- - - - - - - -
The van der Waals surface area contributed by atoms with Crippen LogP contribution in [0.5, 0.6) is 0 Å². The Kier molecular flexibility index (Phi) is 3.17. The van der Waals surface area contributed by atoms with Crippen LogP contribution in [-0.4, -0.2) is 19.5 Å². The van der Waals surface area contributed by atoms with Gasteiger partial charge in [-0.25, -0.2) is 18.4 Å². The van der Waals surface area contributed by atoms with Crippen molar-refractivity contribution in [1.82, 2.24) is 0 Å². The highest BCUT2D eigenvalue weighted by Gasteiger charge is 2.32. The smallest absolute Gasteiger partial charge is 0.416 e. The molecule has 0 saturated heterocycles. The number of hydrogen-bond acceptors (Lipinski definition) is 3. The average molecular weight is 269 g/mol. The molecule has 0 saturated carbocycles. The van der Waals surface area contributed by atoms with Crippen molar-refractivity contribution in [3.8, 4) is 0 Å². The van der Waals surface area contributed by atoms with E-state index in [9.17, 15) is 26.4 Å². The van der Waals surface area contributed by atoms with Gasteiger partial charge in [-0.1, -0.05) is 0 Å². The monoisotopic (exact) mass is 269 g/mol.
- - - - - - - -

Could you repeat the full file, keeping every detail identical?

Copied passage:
The van der Waals surface area contributed by atoms with Crippen LogP contribution in [0.5, 0.6) is 0 Å². The Kier molecular flexibility index (Phi) is 3.17. The van der Waals surface area contributed by atoms with Crippen LogP contribution in [-0.4, -0.2) is 19.5 Å². The van der Waals surface area contributed by atoms with Gasteiger partial charge in [-0.25, -0.2) is 18.4 Å². The van der Waals surface area contributed by atoms with Crippen molar-refractivity contribution in [1.82, 2.24) is 0 Å². The highest BCUT2D eigenvalue weighted by Gasteiger charge is 2.32. The smallest absolute Gasteiger partial charge is 0.416 e. The molecule has 0 saturated heterocycles. The number of hydrogen-bond acceptors (Lipinski definition) is 3. The average molecular weight is 269 g/mol. The molecule has 0 saturated carbocycles. The van der Waals surface area contributed by atoms with Crippen molar-refractivity contribution in [3.8, 4) is 0 Å². The van der Waals surface area contributed by atoms with E-state index in [9.17, 15) is 26.4 Å². The van der Waals surface area contributed by atoms with Gasteiger partial charge in [-0.1, -0.05) is 0 Å². The monoisotopic (exact) mass is 269 g/mol.